So, apparently, my daughter was still keen on the Bard. She straight-up hijacked the old, annotated copy of “The Riverside Shakespeare” I kept around, hoping it would one day come to good use. When I was still pre-kid, a friend was unloading the behemoth book as dead-weight before a distant move. I happily rescued it and added it to my collection. The thought that I might one day use it to teach Shakespeare to my own child never entered my mind. Even more bizarre would have been the idea that a third grader might use the book to teach herself Shakespeare.

Yet, there it is. I have found the book on my daughter’s pillow where she copies sonnets past her bedtime. Eventually, she began to speak, hilariously, in a pseudo-Elizabethan, Fakespearean dialect. You know the one….

Shakespeare bust with cartoon bubble that says, "Prithee, methinks I spoke not these words!"

“Shall I settest the table, oh Mother?” “Thine cooking doth be delicious!” As anyone who has ever embraced the study of Shakespeare knows, this stage is inevitable. I accepted it as proof she wanted more Shakespeare.

Getting Professional Help

Now that my daughter’s little spark of interest was a happy flame, I decided it was time to throw on a large piece of firewood. Another homeschool mom organized a field trip to an outdoor theater, Theatricum Botanicum in Topanga Canyon. This mom has been teaching Shakespeare to her kids by taking them to performances at this place for over a decade. One of the company’s actors even came to our Park Day, at the mom’s invitation, to prep the kids for the field trip. The actor workshopped the storyline for “A Midsummer’s Night Dream” with the children and she was wonderful with them. My daughter had fun playing various parts with her friends, as the actor narrated the story in broad strokes while they held up character cards. It was brilliant.

Motion shot of a child in a long red dress on stage in an outdoor theater.Theatrical Botanicum itself is a Shakespearean’s paradise. The theater is built into the hillside in a ravine and the stage rambles into the surrounding landscape in a charmingly authentic way. Before the show, a pair of actors appeared on stage as Elizabeth I and The Bard himself. My child was one of a group of children who got up on stage to play the Fairies.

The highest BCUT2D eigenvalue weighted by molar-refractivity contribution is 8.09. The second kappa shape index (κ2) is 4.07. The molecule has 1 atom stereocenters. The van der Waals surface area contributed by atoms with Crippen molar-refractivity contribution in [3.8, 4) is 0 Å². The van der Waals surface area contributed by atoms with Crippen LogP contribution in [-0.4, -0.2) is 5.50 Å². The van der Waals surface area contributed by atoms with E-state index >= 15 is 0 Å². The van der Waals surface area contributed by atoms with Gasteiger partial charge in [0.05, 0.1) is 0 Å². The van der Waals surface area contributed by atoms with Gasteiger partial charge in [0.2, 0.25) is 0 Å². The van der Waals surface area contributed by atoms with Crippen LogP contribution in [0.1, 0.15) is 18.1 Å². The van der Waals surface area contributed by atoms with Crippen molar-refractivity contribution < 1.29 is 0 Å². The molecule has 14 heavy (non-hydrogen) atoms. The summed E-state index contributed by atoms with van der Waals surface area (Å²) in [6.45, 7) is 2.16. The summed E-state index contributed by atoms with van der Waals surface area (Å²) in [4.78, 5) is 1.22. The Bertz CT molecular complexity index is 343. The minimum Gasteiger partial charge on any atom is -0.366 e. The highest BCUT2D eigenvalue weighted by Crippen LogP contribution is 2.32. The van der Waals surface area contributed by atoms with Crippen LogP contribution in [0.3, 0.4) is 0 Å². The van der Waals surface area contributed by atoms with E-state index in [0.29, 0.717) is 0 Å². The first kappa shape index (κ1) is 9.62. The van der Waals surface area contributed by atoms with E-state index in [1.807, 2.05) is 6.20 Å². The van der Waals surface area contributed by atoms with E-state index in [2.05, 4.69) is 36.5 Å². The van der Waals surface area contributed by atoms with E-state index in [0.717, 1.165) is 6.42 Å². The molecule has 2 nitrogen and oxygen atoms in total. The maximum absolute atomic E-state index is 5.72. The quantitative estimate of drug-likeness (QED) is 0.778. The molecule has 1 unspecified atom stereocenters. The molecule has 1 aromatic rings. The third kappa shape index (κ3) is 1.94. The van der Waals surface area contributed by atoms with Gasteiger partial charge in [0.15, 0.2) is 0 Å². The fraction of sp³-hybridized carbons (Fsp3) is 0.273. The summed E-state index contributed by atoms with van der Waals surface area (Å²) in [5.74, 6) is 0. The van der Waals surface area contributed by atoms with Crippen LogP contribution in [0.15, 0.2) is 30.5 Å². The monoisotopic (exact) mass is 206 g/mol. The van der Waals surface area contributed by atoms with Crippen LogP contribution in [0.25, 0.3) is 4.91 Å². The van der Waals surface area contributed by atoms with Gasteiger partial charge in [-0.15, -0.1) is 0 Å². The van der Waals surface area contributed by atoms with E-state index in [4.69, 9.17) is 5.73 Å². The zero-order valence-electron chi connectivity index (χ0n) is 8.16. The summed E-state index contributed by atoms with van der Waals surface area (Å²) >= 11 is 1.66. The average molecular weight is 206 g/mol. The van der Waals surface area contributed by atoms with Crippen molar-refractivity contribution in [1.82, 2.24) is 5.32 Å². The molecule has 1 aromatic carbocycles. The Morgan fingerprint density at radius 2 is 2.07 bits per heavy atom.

A number of other school field trips were there, too. Most of these kids were high school or middle school aged. The homeschoolers had the youngest kids in attendance, by far.

And voila! I have a 9 year old who can’t get enough Shakespeare!

“I love the language,” she tells me. She loves to act, too. I think part of her affection for Shakespeare comes from the fact that the words are meant to be spoken aloud. She reads it aloud. I can hear her in the next room, breathing her own dramatic flare into the words as they tumble from her lips. It’s way over the top, sweet and funny.

Teaching Shakespeare as a gateway to other literature

I’m very optimistic that this whole experience will encourage her to read other literature with as much enthusiasm. Let’s face it. Decoding Shakespeare’s archaic language is not easy. I know she doesn’t understand it all. In many cases, with Shakespeare, that’s a good thing! And who does understand it all? Even scholars disagree. She sticks to the plays she’s seen performed by actors. But her willingness to engage with material she only partially understands demonstrates an ambition I admire. She’s playing with Shakespeare. (Pardon the pun.) Certainly, I would not have hoped for any level of engagement with material like this at her age.

The fact that my daughter sparked so strongly to Shakespeare is proof enough for me. Making her interests, enthusiasm and curiosity the centerpiece for our studies is the right choice for us. I now feel confident this teaching method will take her as far as she wants to go in academia.

At some point she’ll probably grow bored with The Bard and go back to Hans Christian Andersen fairy tales. I know that she’ll do so with more openness and confidence. Also, if she’s willing to trudge off into the wilderness of Elizabethan dialect, I know she’s probably ready to handle Charles Dickens. Time to leave some of that laying around!

Engraved Book plate image from "Oliver Twist" by Charles Dickens shows Olver holding out his plate in the dining hall. Caption says, "PLEASE SIR. I WANT SOME MORE. P 18."

“Please Sir. I want some more. “